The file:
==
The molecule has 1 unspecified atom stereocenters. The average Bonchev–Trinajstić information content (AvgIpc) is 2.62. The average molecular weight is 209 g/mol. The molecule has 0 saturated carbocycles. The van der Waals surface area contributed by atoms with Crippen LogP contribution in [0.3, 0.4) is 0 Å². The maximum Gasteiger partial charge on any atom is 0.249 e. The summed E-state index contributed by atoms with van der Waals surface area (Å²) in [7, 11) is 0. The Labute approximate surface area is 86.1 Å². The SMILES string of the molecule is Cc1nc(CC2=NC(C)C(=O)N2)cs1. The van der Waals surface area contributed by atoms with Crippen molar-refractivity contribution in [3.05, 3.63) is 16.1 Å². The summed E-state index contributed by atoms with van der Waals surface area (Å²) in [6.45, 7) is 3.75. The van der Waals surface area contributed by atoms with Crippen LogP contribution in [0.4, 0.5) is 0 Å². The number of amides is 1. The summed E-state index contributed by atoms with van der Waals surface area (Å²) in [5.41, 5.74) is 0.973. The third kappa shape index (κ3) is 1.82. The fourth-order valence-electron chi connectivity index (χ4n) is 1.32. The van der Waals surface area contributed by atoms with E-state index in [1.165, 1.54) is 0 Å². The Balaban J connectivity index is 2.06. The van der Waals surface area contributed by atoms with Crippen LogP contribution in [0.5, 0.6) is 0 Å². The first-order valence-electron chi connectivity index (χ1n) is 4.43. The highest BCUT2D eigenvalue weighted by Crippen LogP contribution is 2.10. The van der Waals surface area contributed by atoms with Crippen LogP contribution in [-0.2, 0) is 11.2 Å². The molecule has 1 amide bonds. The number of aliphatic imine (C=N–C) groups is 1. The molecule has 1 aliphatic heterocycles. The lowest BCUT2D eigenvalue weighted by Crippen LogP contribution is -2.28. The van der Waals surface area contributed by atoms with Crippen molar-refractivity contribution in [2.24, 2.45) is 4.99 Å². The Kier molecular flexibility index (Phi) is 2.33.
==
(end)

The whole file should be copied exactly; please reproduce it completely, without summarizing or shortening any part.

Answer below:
The molecule has 1 unspecified atom stereocenters. The average Bonchev–Trinajstić information content (AvgIpc) is 2.62. The average molecular weight is 209 g/mol. The molecule has 0 saturated carbocycles. The van der Waals surface area contributed by atoms with Crippen LogP contribution in [0.3, 0.4) is 0 Å². The maximum Gasteiger partial charge on any atom is 0.249 e. The summed E-state index contributed by atoms with van der Waals surface area (Å²) in [7, 11) is 0. The Labute approximate surface area is 86.1 Å². The SMILES string of the molecule is Cc1nc(CC2=NC(C)C(=O)N2)cs1. The van der Waals surface area contributed by atoms with Crippen molar-refractivity contribution in [3.05, 3.63) is 16.1 Å². The summed E-state index contributed by atoms with van der Waals surface area (Å²) in [6.45, 7) is 3.75. The van der Waals surface area contributed by atoms with Crippen LogP contribution in [0.4, 0.5) is 0 Å². The number of amides is 1. The summed E-state index contributed by atoms with van der Waals surface area (Å²) in [5.41, 5.74) is 0.973. The third kappa shape index (κ3) is 1.82. The fourth-order valence-electron chi connectivity index (χ4n) is 1.32. The van der Waals surface area contributed by atoms with E-state index in [1.165, 1.54) is 0 Å². The Balaban J connectivity index is 2.06. The van der Waals surface area contributed by atoms with Crippen LogP contribution in [0.5, 0.6) is 0 Å². The first-order valence-electron chi connectivity index (χ1n) is 4.43. The highest BCUT2D eigenvalue weighted by Crippen LogP contribution is 2.10. The van der Waals surface area contributed by atoms with Crippen LogP contribution in [-0.2, 0) is 11.2 Å². The molecule has 1 amide bonds. The number of aliphatic imine (C=N–C) groups is 1. The molecule has 1 aliphatic heterocycles. The lowest BCUT2D eigenvalue weighted by Crippen LogP contribution is -2.28. The van der Waals surface area contributed by atoms with Crippen molar-refractivity contribution in [2.24, 2.45) is 4.99 Å². The Kier molecular flexibility index (Phi) is 2.33.